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Arrays
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4.12. Finding the First List Element That Passes a Test

Problem

You want the first element in the list (or its index) that passes a test. Alternatively, you want to know whether any element passes the test. The test can be simple identity ("Is this element in the list?")[1] or more complex ("I have a list of Employee objects, sorted from highest salary to lowest. Which manager has the highest salary?"). Simple cases normally only require the value of the element, but when the array itself will be altered, you probably need to know the index number of the first matching element.

[1] But why didn't you use a hash then?

Solution

To find a matching value, use foreach to loop over every element, and call last as soon as you find a match:

my($match, $found, $item);
foreach $item (@array) {
    if ($criterion) {
        $match = $item;  # must save
        $found = 1;
        last;
    }
}
if ($found) {
    ## do something with $match
} else {
    ## unfound
}

To find a matching index, use for to loop a variable over every array index, and call last as soon as you find a match:

my($i, $match_idx);
for ($i = 0; $i < @array; $i++) {
    if ($criterion) {
        $match_idx = $i;    # save the index
        last;
    }
}

if (defined $match_idx) {
    ## found in $array[$match_idx]
} else {
    ## unfound
}

Discussion

Not having a built-in mechanism to do this, we must write our own code to go through the list and test each element. We use foreach and for and call last to ensure that we stop as soon as we find a match. Before we use last to stop looking, though, we save the value or index.

A common mistake is to try to use grep here. The problem is that grep always tests all elements and finds all matches, so it's inefficient if you only want the first match.

We have to set $match when we want the value of the first matching element. We can't just test $item at the end of the loop, because foreach automatically localizes the iterator variable and this prevents us from getting to its last loop value after the loop ends. See Recipe 4.4.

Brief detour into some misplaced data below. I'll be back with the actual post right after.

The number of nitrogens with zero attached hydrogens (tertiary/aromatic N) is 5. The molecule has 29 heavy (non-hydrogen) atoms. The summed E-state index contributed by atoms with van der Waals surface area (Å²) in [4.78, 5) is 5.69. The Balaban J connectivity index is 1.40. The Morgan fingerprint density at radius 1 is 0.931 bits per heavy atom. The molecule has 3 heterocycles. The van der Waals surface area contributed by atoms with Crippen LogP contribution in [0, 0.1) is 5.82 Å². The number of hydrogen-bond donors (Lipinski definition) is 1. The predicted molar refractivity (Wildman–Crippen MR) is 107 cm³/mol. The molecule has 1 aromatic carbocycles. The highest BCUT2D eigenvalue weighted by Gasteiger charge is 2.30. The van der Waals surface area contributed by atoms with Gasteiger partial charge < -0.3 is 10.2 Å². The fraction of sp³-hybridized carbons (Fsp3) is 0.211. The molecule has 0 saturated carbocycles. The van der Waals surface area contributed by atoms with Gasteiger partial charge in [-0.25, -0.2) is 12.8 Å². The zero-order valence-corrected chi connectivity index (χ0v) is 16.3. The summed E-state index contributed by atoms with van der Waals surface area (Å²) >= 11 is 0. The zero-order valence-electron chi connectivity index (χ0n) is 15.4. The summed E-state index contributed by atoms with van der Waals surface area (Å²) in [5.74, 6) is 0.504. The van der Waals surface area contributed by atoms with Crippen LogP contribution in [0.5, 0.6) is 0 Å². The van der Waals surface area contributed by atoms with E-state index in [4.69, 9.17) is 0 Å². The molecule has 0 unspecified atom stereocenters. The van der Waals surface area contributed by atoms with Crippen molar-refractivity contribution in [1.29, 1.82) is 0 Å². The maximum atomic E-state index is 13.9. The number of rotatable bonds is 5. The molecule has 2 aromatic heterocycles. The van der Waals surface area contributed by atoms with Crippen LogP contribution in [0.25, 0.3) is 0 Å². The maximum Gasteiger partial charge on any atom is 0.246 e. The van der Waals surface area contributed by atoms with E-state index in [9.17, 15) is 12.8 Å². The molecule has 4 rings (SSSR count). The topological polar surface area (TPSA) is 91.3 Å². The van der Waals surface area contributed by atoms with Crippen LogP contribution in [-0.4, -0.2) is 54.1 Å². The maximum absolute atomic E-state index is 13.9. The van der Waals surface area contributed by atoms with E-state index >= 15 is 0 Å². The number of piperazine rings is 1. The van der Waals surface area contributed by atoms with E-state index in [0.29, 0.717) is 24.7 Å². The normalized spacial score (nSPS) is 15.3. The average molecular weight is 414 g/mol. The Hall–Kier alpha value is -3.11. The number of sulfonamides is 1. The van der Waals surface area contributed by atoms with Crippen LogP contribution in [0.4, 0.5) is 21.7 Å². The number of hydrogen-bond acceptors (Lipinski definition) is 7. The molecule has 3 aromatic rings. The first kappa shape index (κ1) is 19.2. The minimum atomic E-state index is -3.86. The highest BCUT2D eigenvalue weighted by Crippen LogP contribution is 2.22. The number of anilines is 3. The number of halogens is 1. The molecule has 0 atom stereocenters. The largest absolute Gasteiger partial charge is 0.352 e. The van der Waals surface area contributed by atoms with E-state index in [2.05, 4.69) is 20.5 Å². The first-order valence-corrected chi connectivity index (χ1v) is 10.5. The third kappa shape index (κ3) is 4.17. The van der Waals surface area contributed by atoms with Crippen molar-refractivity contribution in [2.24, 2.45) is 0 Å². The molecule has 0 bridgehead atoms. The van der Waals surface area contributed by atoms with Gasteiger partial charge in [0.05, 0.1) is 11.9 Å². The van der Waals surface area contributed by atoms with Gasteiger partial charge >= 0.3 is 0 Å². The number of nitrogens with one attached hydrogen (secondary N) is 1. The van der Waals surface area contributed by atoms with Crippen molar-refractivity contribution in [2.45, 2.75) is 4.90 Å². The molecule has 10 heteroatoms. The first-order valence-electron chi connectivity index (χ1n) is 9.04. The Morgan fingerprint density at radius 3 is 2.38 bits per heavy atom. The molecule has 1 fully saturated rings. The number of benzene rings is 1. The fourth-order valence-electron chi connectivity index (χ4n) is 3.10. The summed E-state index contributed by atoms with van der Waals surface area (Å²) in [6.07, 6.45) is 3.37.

Here's an example. Assume that @employees has a list of Employee objects, sorted in descending order by salary. We wish to find out the highest paid engineer, who will be the first engineer in the array. We only want to print the engineer's name, so we want the value, not the index.

foreach $employee (@employees) {
    if ( $employee->category() eq 'engineer' ) {
        $highest_engineer = $employee;
        last;
    }
}
print "Highest paid engineer is: ", $highest_engineer->name(), "\n";

When we're searching and only want the index, we can save some code by remembering that $i will not be an acceptable array index if we don't find a match. This mainly saves us code space, as not doing an assignment doesn't really win us much compared to the time we'll have spent testing the list elements. It's more obscure, because it tests if ($i < @ARRAY) to check whether we found a match, instead of the more obvious defined test as in the previous Solution.

for ($i = 0; $i < @ARRAY; $i++) {
    last if $criterion;
}
if ($i < @ARRAY) {
    ## found and $i is the index
} else {
    ## not found
}

See Also

The "For Loops," "Foreach Loops," and "Loop Control" sections of perlsyn (1) and Chapter 2 of Programming Perl; the grep function in perlfunc (1) and Chapter 3 of Programming Perl


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